Though three of the novel's seven parts are set in the late 1970's, and the lengthy first part in 1910, BIRDSONG is a World War I novel. Its central character, Stephen Wraysford, is a lieutenant in the British Army. He survives the mechanical slaughter of the First Day of the Battle of the Somme (July 1, 1916), and then also the Battle of Messines (June 1917). There are graphic scenes of the war of the trenches and the horrors of going over the top and attacking entrenched German machine guns behind barbed wire that, despite the glib assurances of the high command, has not been cut by the preliminary artillery bombardment. Those sorts of scenes, of course, are a staple of World War I fiction; Faulks handles them better than most. More unusual are BIRDSONG's episodes of subterranean war -- the miners and sappers tunneling towards and under the enemy's lines and planting huge explosive devices. The extended scene at the end of the novel where Wraysford and another major character, a miner named Jack Firebrace, are trapped for days in a tunnel that has been collapsed by German explosives is one of the most harrowing scenes I have encountered in my recent reading.

There are plenty of memorable descriptions. Here's one, as night sets at the end of that bloody first day of the Battle of the Somme (when the British incurred 57,000 casualties): "The earth began to move. To their right a man who had lain still since the first attack eased himself upright, then fell again when his damaged leg would not take his weight. Other single men moved, and began to come up like worms from their shellholes, limping, crawling, dragging themselves out. Within minutes the hillside was seething with the movement of the wounded as they attempted to get themselves back to their line. * * * It was like a resurrection in a cemetery twelve miles long."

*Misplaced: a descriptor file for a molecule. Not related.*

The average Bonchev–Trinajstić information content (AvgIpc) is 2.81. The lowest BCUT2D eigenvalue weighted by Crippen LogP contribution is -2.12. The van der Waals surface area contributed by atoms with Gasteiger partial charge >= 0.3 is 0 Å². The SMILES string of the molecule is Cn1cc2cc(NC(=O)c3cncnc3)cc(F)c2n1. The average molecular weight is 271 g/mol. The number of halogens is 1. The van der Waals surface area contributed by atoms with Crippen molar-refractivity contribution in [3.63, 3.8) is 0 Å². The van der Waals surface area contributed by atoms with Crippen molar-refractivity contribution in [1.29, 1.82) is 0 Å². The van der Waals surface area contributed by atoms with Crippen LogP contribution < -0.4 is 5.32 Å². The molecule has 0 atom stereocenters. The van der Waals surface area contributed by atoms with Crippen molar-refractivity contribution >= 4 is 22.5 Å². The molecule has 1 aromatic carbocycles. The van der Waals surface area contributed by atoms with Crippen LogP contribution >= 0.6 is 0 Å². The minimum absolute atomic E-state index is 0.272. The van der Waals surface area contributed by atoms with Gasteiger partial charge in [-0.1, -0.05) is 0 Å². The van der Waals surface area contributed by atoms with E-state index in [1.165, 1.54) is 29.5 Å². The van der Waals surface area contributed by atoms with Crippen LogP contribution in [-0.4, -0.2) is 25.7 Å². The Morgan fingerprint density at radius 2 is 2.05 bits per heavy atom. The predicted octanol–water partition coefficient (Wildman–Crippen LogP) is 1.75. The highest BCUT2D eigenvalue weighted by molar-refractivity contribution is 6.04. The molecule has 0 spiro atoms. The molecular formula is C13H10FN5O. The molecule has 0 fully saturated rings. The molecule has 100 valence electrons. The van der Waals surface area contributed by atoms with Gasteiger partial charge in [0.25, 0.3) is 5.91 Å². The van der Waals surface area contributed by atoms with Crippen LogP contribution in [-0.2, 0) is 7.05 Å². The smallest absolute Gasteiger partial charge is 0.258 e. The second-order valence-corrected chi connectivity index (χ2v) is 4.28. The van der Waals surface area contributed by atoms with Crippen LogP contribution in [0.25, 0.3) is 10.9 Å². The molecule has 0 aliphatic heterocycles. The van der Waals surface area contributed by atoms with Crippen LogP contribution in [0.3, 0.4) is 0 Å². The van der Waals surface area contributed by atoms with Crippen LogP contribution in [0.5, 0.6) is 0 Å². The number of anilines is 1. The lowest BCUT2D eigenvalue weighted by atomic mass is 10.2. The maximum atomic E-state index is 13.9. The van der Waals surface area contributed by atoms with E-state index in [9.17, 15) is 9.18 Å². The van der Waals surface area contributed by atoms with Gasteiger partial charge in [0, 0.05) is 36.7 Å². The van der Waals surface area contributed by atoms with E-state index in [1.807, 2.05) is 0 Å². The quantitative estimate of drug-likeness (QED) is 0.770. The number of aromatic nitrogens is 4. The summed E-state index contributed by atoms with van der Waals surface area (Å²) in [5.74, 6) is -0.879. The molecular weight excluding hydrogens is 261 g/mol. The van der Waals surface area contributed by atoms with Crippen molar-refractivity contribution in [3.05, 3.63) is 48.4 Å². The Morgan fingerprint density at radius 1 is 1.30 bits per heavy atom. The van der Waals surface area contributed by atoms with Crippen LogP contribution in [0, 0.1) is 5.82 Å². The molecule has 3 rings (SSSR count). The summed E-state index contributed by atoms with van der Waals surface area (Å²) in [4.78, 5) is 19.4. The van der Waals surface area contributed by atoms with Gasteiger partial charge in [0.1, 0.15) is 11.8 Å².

But, in the end, the birds sing, and life goes on. (If I ever re-read BIRDSONG I will make note of every reference to the singing of birds.) And there are the joys of innocent children and the hope of the birth of babes.

In addition to war, there also is love -- or at least the subtitle of the novel so proclaims. To me, the two (or is it three? or maybe even four?) love affairs of BIRDSONG pale in comparison to the war story.
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In 1993's "Birdsong", author Sebastian Faulks crafts a multi-generational drama around the undoubted horror of trench warfare on the Western Front in the First World War. The novel is beautifully written, even haunting, if overambitious in the arc of its narrative.

In the first part of the story, young Englishman Stephen Wraysford arrives in Amiens, France, in 1910 to work with a local clothing manufacturer named Azaire. He stays at Azaire's home, and shortly begins a passionate affair with Azaire's young and abused wife, Isabelle. Stephen and Isabelle will elope, but when Isabelle learns she is pregnant, she abandons Stephen without explanation.